Like all capabilities in the information.desk R offer, fread is fast. Quite fast. But there’s more to fread than pace. It has various helpful functions and solutions when importing external information into R. Right here are 5 of the most beneficial.

Take note: If you’d like to observe together, down load the New York Occasions CSV file of everyday Covid-19 circumstances by U.S. county at https://github.com/nytimes/covid-19-information/uncooked/learn/us-counties.csv.

Use fread’s nrows selection

Is your file huge? Would you like to take a look at its composition prior to importing the full thing – with no getting to open it in a textual content editor or Excel? Use fread’s nrows selection to import only a part of a file for exploration.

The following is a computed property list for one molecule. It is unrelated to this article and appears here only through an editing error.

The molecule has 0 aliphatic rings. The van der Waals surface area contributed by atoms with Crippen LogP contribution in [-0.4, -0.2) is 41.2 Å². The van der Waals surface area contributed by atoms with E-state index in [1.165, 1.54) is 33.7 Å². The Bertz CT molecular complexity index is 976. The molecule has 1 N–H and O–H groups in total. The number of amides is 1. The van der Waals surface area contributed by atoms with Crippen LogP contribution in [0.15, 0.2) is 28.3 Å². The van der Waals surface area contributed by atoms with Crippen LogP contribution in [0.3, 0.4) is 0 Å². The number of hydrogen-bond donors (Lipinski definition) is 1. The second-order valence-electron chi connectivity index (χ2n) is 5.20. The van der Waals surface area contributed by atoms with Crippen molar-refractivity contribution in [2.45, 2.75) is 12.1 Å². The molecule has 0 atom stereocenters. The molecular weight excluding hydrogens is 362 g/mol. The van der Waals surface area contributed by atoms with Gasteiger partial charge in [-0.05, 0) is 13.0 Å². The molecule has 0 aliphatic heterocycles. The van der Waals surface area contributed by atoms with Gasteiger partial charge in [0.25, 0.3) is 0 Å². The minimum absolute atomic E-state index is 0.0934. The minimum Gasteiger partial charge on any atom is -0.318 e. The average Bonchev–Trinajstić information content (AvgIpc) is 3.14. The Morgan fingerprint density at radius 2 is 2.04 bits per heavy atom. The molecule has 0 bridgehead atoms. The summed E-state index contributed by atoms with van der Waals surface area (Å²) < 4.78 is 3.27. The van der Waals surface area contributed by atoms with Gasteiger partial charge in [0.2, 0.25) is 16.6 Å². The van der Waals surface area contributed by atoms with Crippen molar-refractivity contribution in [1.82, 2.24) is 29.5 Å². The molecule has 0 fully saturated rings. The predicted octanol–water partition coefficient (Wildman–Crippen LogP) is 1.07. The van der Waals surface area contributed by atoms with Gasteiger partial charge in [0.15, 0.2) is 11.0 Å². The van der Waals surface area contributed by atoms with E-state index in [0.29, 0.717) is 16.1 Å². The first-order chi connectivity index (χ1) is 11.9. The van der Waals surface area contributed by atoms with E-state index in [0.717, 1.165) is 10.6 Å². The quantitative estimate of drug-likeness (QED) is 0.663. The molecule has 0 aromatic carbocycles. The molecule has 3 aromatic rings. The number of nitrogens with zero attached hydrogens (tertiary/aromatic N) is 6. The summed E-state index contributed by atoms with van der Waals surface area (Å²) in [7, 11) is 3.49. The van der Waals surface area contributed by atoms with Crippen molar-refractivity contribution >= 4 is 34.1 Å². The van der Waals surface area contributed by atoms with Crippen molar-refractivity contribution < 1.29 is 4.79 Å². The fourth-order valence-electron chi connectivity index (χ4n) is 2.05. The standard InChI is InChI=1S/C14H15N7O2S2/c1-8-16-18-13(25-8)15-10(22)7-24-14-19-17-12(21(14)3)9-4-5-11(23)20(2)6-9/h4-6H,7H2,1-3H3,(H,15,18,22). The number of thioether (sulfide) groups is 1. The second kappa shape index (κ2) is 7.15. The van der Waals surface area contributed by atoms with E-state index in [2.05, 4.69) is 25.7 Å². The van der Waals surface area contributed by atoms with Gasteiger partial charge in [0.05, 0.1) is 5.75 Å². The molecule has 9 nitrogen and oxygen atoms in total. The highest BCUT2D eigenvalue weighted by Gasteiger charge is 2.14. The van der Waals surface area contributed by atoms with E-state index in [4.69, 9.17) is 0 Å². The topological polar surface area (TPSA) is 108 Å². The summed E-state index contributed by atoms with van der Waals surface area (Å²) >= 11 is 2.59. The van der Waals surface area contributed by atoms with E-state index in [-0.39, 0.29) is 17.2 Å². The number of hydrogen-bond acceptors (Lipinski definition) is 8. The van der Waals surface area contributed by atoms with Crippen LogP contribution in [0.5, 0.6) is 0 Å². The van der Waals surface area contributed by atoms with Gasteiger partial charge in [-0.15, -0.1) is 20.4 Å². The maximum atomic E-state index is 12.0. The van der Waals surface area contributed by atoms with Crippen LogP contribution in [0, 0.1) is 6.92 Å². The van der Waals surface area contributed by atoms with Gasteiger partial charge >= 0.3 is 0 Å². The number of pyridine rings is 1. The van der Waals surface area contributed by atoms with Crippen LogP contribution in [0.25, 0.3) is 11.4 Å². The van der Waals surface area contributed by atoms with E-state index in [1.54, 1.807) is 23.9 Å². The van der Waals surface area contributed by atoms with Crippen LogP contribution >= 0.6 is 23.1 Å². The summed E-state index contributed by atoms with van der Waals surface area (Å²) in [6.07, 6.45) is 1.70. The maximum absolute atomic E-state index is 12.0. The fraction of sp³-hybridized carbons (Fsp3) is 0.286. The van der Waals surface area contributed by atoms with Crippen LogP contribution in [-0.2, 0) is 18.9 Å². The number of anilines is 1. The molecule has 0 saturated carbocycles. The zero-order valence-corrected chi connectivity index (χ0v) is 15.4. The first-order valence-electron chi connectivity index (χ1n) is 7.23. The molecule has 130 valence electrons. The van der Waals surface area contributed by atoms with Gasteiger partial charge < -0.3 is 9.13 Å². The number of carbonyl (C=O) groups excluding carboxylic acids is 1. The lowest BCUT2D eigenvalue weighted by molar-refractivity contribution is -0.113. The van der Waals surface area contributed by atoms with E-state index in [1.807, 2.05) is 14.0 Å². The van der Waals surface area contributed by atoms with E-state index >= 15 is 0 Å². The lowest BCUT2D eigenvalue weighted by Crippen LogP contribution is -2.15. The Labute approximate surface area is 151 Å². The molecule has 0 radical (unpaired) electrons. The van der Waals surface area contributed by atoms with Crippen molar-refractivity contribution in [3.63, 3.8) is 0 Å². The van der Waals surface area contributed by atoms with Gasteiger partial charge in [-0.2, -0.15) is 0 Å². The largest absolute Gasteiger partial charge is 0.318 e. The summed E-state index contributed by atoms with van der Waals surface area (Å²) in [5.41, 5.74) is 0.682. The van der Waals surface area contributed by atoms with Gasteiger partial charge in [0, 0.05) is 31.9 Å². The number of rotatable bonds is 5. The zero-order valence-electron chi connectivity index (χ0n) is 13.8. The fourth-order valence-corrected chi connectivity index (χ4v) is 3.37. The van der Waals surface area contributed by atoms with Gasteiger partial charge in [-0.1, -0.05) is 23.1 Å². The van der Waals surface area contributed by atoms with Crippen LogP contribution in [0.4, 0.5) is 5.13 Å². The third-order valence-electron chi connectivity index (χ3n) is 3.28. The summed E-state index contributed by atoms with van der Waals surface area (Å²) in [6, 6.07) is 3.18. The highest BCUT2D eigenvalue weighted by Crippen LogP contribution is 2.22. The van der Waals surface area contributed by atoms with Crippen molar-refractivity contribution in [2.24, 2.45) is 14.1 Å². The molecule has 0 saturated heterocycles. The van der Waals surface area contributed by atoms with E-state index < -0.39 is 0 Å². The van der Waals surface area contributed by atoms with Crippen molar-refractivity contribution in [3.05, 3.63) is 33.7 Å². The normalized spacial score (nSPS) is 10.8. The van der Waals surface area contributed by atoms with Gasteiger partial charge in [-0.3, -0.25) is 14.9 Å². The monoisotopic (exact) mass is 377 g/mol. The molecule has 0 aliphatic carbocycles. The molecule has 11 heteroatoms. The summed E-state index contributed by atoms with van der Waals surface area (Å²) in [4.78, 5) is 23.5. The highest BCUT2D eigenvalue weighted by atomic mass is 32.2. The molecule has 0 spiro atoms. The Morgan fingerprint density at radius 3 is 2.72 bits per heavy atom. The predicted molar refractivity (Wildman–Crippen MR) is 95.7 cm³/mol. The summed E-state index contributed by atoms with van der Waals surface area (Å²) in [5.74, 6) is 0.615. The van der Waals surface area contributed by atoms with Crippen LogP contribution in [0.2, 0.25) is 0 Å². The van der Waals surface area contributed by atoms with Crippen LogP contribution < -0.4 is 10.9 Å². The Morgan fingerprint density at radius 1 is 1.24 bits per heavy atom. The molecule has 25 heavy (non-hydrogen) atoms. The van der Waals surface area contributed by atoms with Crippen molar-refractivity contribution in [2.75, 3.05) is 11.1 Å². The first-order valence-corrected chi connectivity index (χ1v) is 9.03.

The code underneath imports just the initially ten rows of the CSV.

mydt10 <- fread("us-counties.csv", nrows = 10)

If you just want to see column names with no any information at all, you can use nrows =

Use fread’s decide on selection

The moment you know the file composition, you can pick out which columns to import. fread’s decide on selection lets you pick columns you want to keep. decide on can take a vector of possibly column names or column-position figures. If names, they have to have to be in quotation marks, like most vectors of character strings:

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